Task 2: Risk of Incarceration, Taxes, Production Costs, and Entry
(a) For those drugs in the third category, any consumer and any producer risks
being caught and incarcerated.
(i) Consider a consumer who is experienced but not addicted to such a
drug. Let his WTPe = 60. If the consumer is caught and incarcerated,
then he gets 0. Let his willingness to pay for alcohol, which is licit, be
54. Show that if the probability of being caught and incarcerated is 0.1,
then the consumer is indifferent between consuming the illicit drug
which entails the risk of being caught and incarcerated, or consuming
(ii) Consider producers. Previously, when the drugs were illicit, each
producer had certain explicit and implicit costs of production; suppose
that these are constant and equal to 20. A producer would sell six units
at a price of 28 each. Suppose that the probability that a producer is
caught and incarcerated is 0.25. Determine the amount of loss that a
producer would regard incarceration to be equivalent to, that would
make this producer indifferent between becoming a producer and not.
(iii) Each producer attempted to maintain a monopoly over its territory,
often by threatening potential entrants with physical harm — after all,
since the drug is illicit, the producer cannot avail itself of the judicial
system to enforce their monopoly or contracts/agreements. Suppose
that a local monopolist faces a demand given by Qd = 20 – P and has a
constant marginal cost equal to 4. Graph this local monopolist’s
demand, marginal revenue, and marginal cost. On your graph, identify
the monopolist’s profit-maximizing quantity and price, then shade the
areas that represent consumers’ surplus, deadweight loss, and profit.
Return to Task 1 (b) and suppose that the government decides to legalize the illicit
drugs and impose a tax of $10. Let Qd = 100 – 2P and Qs = 10 + P/2.
(b) Derive the new equilibrium — the price that consumers pay, the price that
firms receive, and the quantity. What is the share of tax burden that consumers
bear and how is that share related to the elasticity of demand versus the
elasticity of supply?
(c) Because the drug is now licit, explain why demand would change and write a
demand that is consistent with your explanation — for example, if you think
that demand would increase and become more elastic, then modify Qd = 100 –
2P to an equation that shows greater demand and is more elastic (at least at the
Repeat for supply — explain why supply would change and write a supply that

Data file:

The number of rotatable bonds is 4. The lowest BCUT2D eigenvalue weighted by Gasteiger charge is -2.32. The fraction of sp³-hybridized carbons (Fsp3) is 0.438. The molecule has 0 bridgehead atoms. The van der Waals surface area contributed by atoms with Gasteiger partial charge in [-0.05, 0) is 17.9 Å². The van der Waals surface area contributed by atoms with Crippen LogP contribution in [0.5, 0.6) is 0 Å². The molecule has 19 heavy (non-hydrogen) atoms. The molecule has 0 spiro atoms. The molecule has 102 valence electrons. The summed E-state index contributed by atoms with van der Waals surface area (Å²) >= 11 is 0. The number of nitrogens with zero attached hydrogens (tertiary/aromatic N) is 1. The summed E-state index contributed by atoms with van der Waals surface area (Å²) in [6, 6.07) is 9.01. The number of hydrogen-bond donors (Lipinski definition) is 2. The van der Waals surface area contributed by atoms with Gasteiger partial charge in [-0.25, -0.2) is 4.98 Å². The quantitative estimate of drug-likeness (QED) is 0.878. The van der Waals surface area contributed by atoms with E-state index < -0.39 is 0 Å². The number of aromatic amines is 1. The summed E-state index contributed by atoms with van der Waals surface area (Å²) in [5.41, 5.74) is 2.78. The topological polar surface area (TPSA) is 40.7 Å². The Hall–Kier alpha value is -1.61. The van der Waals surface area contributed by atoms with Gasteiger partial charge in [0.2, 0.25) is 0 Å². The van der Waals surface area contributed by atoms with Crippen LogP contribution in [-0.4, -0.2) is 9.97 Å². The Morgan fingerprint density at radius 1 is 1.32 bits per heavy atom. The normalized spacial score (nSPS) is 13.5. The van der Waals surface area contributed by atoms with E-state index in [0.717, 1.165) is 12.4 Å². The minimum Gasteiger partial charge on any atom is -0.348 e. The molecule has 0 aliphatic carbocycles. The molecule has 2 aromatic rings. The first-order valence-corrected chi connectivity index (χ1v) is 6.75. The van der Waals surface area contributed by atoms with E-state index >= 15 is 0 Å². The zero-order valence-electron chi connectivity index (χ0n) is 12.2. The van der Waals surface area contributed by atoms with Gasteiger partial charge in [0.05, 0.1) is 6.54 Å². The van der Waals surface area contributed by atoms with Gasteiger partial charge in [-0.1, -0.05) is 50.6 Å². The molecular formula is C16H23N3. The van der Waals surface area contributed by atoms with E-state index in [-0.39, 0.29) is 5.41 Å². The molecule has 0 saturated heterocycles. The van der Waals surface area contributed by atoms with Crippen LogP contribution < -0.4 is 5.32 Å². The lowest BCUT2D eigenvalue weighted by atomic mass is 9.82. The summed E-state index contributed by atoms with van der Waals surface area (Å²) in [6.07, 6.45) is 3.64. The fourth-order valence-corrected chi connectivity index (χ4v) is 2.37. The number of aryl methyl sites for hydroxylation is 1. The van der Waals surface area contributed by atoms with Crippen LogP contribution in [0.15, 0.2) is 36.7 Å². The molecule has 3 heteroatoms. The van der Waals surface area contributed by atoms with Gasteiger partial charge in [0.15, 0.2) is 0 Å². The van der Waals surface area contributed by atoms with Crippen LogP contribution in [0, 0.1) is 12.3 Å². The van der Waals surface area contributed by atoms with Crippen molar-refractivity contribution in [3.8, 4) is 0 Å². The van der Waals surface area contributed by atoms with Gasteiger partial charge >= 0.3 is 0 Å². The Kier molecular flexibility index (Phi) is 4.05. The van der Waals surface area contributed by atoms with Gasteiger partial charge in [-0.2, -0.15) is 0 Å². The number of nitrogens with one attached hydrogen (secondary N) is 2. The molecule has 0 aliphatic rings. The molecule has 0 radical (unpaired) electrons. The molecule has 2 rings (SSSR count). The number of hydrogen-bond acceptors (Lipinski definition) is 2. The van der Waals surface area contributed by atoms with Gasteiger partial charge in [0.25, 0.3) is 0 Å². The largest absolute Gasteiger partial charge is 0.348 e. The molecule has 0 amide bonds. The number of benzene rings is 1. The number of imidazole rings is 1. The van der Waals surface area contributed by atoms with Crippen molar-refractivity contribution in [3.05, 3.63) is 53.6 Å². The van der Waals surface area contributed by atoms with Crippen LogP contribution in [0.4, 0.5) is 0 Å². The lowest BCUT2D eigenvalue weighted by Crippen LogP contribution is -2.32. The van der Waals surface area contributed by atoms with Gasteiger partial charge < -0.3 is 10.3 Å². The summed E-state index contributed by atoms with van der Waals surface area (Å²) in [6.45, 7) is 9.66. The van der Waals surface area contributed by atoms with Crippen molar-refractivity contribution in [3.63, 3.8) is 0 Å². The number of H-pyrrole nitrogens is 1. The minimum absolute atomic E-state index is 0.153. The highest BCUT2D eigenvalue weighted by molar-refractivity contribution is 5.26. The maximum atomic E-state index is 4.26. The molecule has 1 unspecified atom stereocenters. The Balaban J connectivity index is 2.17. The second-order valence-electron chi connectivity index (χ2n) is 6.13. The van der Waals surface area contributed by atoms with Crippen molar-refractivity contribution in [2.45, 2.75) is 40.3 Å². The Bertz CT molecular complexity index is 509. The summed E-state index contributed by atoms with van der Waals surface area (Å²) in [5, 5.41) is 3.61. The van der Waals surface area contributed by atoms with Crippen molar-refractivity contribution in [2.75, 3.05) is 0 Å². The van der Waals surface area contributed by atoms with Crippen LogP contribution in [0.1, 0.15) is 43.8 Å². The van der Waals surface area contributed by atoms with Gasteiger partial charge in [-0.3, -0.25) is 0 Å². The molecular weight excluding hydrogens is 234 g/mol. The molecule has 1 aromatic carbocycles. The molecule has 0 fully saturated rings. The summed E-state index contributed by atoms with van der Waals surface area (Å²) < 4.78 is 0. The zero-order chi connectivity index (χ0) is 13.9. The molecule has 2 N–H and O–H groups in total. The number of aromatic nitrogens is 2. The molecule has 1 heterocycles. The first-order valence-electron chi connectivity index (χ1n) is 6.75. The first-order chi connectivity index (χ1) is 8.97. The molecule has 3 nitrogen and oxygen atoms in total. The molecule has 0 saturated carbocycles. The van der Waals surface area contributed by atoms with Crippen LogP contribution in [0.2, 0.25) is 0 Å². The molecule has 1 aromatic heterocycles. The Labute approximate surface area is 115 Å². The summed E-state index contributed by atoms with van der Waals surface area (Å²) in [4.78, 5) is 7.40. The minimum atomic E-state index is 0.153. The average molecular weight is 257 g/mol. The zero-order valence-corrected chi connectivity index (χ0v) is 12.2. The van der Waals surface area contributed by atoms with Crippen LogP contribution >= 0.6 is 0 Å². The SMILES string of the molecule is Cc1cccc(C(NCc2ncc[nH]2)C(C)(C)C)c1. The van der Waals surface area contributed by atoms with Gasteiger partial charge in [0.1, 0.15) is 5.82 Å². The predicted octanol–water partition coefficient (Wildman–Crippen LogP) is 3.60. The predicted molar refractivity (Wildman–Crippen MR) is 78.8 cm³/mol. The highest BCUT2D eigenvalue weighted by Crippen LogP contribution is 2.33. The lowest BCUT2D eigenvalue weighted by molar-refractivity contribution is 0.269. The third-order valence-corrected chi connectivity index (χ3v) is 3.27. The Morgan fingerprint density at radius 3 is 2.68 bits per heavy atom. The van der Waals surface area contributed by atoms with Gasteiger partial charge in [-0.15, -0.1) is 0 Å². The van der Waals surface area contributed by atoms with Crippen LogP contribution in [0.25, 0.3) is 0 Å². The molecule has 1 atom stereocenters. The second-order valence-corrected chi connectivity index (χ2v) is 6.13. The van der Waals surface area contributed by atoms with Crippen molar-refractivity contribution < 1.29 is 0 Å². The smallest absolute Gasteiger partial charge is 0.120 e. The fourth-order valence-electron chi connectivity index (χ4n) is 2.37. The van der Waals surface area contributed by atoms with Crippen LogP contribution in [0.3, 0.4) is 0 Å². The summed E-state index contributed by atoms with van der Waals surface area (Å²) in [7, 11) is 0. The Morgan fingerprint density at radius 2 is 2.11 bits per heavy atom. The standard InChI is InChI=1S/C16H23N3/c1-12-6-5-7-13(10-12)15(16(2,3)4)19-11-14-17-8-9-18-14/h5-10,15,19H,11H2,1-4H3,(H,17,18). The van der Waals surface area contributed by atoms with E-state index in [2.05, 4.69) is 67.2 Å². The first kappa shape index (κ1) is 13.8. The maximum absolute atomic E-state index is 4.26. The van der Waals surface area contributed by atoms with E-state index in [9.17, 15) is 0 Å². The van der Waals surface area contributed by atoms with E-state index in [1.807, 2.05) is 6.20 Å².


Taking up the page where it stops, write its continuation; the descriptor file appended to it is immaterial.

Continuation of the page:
is consistent with your explanation.
Task 3: Government’s Choices
(a) Listen to the podcast, particularly the question and response by Marc Fisher
from 1:44 – 3:40 (starting at 10:07:50 in the transcript). Consider his statement
that the Mexican cartels switched from marijuana to poppy/heroin production
after marijuana became legalized in some states in the U.S.
(i) Use a supply-and-demand graph to show the effects of this crackdown
for Mexican drug cartels.
(ii) Do you agree with the statement that the legalization of marijuana in
some states impelled the Mexican drug cartels to switch to
poppy/heroin production, or do you think that they would have started
producing anyway because the demand for heroin increased? Explain.
In articles for discussion in the seminars, you have discussed policies to reduce
children’s tobacco consumption and the various benefits and costs of ending the war
on drugs. Many politicians and social scientists compare illicit drugs to alcohol and
tobacco, two products that are licit and taxed despite each being addictive and
physically harmful. Certainly, there is uncertainty about the benefits and costs that
would result if currently illicit drugs such as heroin were made licit and taxed.
(b) Suppose that as a government leader, you believe that making heroin licit
would result in either per annum net benefits of $1 million or a net loss of $3
million, with probabilities 0.9 and 0.1, respectively.
If after one year, you learn that:
• the result is good (net benefits of $1 million), then you maintain the
licit status into the future, yielding net benefits each year into the future
— suppose that this stream has a current value of $5 million; or
• the result is adverse (net loss of $3 million), then you would like to
reverse the policy and make heroin illicit again. However, reversing
this policy has become difficult and would entail a cost that has a
current value of $10 million; thereafter, heroin would be illicit,
yielding no net benefits or costs compared to the current situation.
(i) Would it be prudent to legalize heroin or maintain its illicit status?
(ii) Relate this to alcohol and tobacco.